Considering A Presidential Run, Lindsay Graham Shows Stunning Oblivion On The Constitution

On FOX New Sunday, Chris Wallace interviewed two possible 2016 candidates for president of The United States in 2016, who displayed a stark indifference to the most fundamental principles of The Constitution. Democrats of course make rather a diversion of imposing unconstitutional policy on America. Senator Bernie Sanders describes himself as a Democratic Socialist Independent. He displayed the time-honored leftist braying about unequal distribution of wealth and “taking on” the corporations that are not “paying their fair share” of taxes. Regardless of how inevitably history shows the actions of these leftist warriors come to failure, the appeal of envy to voters is an incurable human pathology. To some extent or another, these campaigners are at least as concerned with power to control society as they are about equal distribution of income. Even more temperate Democrats have voiced the conviction that a political class is essential to control social interaction and worth the payment for dedicated ones. Bernie Sanders sounds like he really believes what he is saying. But according to the proven principles of The U.S. Constitution, not only is government theft of freedom and manipulation of commerce morally wrong, it is a futile tilting at windmills that would make Don Quixote blush.

A dynamic economy of booming growth, opportunity and prosperity, necessarily rewards investors above new workers. And an economy that does not will also reward investors without maximally employing and advancing workers, while growth and innovation are also restrained.. Barack Obama has propounded this redistributionist rhetoric, and the very wealthy have gained while the less so have not. That’s why wealthy corporations fund big government. Competition is restricted and commerce is left to them. I expect under Hillary Clinton we’d see more of the same. So would Bernie Sanders favor such European socialist style government-corporate fascism? Or is he a Bill Maher-style ignorant dreamer?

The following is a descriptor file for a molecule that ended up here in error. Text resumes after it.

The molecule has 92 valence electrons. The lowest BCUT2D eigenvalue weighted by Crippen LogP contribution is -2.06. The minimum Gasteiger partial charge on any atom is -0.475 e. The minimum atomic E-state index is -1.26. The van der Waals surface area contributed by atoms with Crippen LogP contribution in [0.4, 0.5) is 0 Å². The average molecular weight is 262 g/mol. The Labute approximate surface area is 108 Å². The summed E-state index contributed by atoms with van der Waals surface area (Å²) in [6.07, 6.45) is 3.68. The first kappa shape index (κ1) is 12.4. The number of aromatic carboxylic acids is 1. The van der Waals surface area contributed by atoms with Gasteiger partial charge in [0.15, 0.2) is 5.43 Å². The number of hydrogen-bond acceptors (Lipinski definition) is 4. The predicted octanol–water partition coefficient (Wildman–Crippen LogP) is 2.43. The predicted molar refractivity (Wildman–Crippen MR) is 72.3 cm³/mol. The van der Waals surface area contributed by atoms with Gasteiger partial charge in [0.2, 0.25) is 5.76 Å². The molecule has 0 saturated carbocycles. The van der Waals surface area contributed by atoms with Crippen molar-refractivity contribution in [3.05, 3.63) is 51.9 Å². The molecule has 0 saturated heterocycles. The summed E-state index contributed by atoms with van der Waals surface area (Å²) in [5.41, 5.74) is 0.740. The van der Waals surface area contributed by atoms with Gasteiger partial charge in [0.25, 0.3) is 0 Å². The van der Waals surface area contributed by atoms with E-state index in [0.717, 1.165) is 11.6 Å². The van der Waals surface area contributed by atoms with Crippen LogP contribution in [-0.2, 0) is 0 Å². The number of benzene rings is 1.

But before him on the program, was Republican Lindsay Graham. I’m more aligned and hang out with conservative Republicans who see Lindsay Graham as one of the foremost of “RINOS.” Though I often disagree with Graham, I don’t use that term, largely because it scoops a wide array of differing Republicans into one poorly-defined basket. The term gained popularity over 30 years ago, when Democrats actually switched parties in states trending Republican for purposes of electoral viability more than ideology. Then I acknowledged the term, but today it seems one qualifies if they raise suspicion on any matter of speech or position thought orthodox among conservatives. My conservative orthodoxy is The Constitution Of The United States. By that measure, a precious few Republicans would not qualify as “RINOs.”

Personally, I don’t dislike Lindsay Graham, though I often disagree with him. When Wallace asked why Graham thought he would run for president, he said that he thought he had been more right than wrong on foreign policy. And when Wallace asked why even in his own state of South Carolina, polls say a majority don’t favor him among Republican candidates, he said he had recently won a Senate primary by a large margin. Foreign policy is considered the longtime military lawyer’s strong suit and emphasis. And he said defense is a primary responsibility of Washington. Constitutionally, that’s certainly true. National defense is one of a few constitutionally legitimate federal tasks. And I do think Graham is usually right in his efforts in that regard.